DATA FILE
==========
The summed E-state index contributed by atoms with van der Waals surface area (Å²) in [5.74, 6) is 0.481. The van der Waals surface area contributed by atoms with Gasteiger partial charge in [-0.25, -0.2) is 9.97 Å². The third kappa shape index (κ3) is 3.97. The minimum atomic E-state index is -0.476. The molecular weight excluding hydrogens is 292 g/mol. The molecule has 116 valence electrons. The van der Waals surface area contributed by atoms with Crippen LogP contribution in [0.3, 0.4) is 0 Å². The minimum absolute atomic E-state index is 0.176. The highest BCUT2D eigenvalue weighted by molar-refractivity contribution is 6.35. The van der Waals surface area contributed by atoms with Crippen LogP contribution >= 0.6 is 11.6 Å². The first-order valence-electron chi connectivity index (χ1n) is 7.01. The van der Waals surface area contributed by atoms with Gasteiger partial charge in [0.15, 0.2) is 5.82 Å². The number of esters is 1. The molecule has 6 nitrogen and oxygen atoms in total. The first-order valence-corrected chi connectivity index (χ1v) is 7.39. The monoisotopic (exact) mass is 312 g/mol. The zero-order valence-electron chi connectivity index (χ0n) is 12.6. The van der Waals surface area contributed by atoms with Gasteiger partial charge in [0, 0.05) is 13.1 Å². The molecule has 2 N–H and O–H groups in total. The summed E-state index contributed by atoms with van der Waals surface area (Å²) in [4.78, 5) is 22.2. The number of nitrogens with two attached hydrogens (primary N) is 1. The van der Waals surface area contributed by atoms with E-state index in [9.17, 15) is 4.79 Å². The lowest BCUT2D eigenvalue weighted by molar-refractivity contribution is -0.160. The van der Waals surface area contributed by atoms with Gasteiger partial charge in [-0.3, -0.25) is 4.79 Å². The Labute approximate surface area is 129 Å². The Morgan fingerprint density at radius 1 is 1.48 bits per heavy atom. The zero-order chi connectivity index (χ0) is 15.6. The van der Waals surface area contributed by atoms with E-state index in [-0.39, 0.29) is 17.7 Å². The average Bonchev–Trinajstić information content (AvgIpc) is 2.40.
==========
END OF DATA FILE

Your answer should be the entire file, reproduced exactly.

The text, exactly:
The summed E-state index contributed by atoms with van der Waals surface area (Å²) in [5.74, 6) is 0.481. The van der Waals surface area contributed by atoms with Gasteiger partial charge in [-0.25, -0.2) is 9.97 Å². The third kappa shape index (κ3) is 3.97. The minimum atomic E-state index is -0.476. The molecular weight excluding hydrogens is 292 g/mol. The molecule has 116 valence electrons. The van der Waals surface area contributed by atoms with Crippen LogP contribution in [0.3, 0.4) is 0 Å². The minimum absolute atomic E-state index is 0.176. The highest BCUT2D eigenvalue weighted by molar-refractivity contribution is 6.35. The van der Waals surface area contributed by atoms with Crippen LogP contribution >= 0.6 is 11.6 Å². The first-order valence-electron chi connectivity index (χ1n) is 7.01. The van der Waals surface area contributed by atoms with Gasteiger partial charge in [0.15, 0.2) is 5.82 Å². The number of esters is 1. The molecule has 6 nitrogen and oxygen atoms in total. The first-order valence-corrected chi connectivity index (χ1v) is 7.39. The monoisotopic (exact) mass is 312 g/mol. The zero-order valence-electron chi connectivity index (χ0n) is 12.6. The van der Waals surface area contributed by atoms with Gasteiger partial charge in [0, 0.05) is 13.1 Å². The molecule has 2 N–H and O–H groups in total. The summed E-state index contributed by atoms with van der Waals surface area (Å²) in [4.78, 5) is 22.2. The number of nitrogens with two attached hydrogens (primary N) is 1. The van der Waals surface area contributed by atoms with E-state index in [9.17, 15) is 4.79 Å². The lowest BCUT2D eigenvalue weighted by molar-refractivity contribution is -0.160. The van der Waals surface area contributed by atoms with Gasteiger partial charge in [-0.3, -0.25) is 4.79 Å². The Labute approximate surface area is 129 Å². The Morgan fingerprint density at radius 1 is 1.48 bits per heavy atom. The zero-order chi connectivity index (χ0) is 15.6. The van der Waals surface area contributed by atoms with E-state index in [-0.39, 0.29) is 17.7 Å². The average Bonchev–Trinajstić information content (AvgIpc) is 2.40.